Barbecuing: Slow cooking process

Barbecuing refers to a slow cooking process using indirect, low-heat generated by smoldering logs or wood chips that in turn “smoke-cook” the food. Because foods tenderize when cooked slowly over low temperatures, (particularly when basted), some of the meats best suited for barbecuing are in fact the less expensive, less tender meats like ribs and briskets.

Barbecue is not the same as grilling, even if grilling foods with a barbecue sauce. Barbecuing requires smoke to properly flavor and color the food. Barbecued foods are cooked at low temperatures for long periods in order to develop the best flavor and an extremely tender texture, often referred to as slow-and-low cooking.

The barbecue pit may be constructed of a number of different readily available materials. Blocks, bricks or sheet metal may be used. A portable pit is often the most desirable because of its versatility. Pits constructed from small- or medium-sized metal drums are well suited for a small barbecue.

The charcoal should be piled in a row down the middle of the pit. Charcoal lighter fuel can be used to start the fire. When flames have disappeared and the briquettes are burning evenly, a garden rake can be used to evenly distribute the briquettes over the bottom of the pit.

The fuel and heat source are usually separated from the cooking chamber, but the cooking chamber maintains enough heat to properly cook the foods slowly, over a long period of time. The cooking chamber fills with smoke, giving the food its characteristic smoked flavor, which varies depending on the type of wood that is used for the fuel.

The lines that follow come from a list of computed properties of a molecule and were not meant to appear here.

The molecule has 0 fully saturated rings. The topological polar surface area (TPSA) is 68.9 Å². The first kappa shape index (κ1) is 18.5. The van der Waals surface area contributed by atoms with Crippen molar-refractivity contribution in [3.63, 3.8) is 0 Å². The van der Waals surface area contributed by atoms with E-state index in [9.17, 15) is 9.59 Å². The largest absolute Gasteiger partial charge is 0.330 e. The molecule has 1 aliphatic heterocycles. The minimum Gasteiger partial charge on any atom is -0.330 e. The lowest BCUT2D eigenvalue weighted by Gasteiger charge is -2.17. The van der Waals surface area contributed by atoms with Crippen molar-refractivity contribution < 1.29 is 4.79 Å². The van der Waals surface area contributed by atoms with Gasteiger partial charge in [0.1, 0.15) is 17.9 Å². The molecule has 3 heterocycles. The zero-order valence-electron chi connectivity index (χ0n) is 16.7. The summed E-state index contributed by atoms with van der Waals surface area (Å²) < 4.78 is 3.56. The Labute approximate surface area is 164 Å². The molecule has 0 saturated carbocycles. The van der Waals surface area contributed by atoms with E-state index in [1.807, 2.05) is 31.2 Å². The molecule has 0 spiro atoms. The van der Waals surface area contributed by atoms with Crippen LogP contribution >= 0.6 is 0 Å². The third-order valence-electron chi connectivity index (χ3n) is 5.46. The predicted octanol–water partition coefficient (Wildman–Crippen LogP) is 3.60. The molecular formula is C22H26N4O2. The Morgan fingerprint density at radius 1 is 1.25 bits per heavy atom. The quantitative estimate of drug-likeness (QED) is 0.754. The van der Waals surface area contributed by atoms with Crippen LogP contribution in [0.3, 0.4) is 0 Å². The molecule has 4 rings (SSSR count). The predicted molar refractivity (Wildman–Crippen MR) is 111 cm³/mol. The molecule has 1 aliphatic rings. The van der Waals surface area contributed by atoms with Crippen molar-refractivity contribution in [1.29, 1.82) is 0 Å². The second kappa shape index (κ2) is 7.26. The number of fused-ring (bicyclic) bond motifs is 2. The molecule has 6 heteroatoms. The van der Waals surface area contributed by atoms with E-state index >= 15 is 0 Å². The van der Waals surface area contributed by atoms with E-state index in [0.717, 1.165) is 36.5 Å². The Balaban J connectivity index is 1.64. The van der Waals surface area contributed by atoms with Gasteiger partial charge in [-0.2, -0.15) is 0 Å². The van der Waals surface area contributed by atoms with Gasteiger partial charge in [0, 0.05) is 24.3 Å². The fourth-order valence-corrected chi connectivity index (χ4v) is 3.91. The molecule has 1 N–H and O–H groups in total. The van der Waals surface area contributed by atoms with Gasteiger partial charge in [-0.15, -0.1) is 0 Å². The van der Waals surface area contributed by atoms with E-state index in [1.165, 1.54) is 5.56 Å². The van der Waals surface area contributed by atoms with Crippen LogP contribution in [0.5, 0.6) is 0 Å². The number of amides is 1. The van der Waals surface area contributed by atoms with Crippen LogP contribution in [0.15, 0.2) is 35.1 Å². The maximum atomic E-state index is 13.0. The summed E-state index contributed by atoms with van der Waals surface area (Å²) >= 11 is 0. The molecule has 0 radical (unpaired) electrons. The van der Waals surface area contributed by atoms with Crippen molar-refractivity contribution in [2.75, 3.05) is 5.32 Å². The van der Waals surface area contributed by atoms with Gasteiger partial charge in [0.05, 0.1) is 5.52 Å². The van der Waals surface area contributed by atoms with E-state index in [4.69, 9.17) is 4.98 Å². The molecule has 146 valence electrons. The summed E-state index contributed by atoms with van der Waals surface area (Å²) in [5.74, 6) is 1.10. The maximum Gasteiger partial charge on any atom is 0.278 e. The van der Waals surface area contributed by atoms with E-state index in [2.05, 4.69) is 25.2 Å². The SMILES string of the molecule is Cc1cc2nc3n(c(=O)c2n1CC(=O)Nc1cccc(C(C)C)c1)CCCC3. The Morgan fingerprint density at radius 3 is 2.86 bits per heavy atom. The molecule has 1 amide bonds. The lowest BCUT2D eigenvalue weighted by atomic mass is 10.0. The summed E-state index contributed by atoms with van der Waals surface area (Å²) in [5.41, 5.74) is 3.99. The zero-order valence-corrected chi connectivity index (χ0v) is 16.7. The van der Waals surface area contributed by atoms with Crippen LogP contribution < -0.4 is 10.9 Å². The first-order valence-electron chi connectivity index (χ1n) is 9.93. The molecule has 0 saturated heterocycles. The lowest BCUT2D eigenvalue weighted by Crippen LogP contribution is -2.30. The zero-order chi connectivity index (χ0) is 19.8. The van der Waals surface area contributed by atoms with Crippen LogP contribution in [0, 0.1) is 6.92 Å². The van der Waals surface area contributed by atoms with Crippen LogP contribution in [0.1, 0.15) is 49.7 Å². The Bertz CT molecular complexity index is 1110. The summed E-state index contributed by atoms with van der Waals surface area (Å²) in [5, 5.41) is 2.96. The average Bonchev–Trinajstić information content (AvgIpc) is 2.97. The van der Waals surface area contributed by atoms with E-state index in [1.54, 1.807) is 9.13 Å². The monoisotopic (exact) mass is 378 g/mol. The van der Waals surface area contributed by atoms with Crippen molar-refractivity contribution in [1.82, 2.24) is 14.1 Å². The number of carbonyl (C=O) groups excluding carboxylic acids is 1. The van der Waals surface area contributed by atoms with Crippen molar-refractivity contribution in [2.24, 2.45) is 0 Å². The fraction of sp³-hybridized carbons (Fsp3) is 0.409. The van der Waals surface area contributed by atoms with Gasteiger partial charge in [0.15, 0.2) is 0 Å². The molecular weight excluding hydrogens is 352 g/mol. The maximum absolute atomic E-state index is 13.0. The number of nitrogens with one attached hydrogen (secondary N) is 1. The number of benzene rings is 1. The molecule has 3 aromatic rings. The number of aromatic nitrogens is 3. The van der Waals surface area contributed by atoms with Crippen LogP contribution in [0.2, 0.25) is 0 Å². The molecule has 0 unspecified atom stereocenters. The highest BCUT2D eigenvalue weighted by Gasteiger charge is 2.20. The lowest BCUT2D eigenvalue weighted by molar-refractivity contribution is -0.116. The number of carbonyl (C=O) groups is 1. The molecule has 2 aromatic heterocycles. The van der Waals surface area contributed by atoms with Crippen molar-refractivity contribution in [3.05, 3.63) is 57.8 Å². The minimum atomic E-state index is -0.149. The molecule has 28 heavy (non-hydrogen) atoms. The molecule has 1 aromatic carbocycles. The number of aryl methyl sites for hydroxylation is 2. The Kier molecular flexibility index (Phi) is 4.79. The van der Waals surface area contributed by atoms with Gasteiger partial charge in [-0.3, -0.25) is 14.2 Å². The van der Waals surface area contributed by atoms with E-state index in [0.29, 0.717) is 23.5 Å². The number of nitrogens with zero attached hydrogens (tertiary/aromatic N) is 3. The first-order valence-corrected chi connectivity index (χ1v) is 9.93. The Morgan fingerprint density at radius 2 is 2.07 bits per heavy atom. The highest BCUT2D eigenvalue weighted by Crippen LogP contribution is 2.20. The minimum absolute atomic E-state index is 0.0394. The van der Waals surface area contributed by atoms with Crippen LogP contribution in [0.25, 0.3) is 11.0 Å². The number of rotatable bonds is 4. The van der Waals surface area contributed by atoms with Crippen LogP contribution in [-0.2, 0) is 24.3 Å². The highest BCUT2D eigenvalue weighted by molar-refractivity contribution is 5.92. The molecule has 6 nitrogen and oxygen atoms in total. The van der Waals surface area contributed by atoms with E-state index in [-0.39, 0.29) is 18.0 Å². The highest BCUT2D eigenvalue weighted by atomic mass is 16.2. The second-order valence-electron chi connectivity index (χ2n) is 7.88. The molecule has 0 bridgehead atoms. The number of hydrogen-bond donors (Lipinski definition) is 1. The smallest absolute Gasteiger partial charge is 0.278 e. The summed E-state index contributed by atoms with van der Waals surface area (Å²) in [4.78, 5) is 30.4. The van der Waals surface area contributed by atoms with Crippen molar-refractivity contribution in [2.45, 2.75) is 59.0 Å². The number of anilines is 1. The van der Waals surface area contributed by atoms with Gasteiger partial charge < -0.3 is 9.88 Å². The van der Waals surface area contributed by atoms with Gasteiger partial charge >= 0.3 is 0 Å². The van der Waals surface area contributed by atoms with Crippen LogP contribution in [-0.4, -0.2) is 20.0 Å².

The final barbecued products are tender, soft, and generally lack a crisp charred crust. The best temperatures for barbecuing are between 200°F and 300°F. If the temperature rises above 300°F, it is then considered grilling.

In addition to being a style of cooking, barbecue is also widely understood to be a social gathering, especially in the open air at which barbecued foods are eaten. Throughout the country, barbecues are the foundation of church suppers, political fund-raisers, and community of neighborhood gatherings. These gatherings have given rise to the repertoire of side dishes served along with the meat, including such classics as cole slaw, corn bread, boiled potatoes, and beans.

Be sure there are plenty of clean utensils and platters. To prevent foodborne illness, don’t use the same platter and utensils for raw and cooked meat and poultry. Harmful bacteria present in raw meat and poultry and their juices can contaminate safely cooked food.
Barbecuing: Slow cooking process

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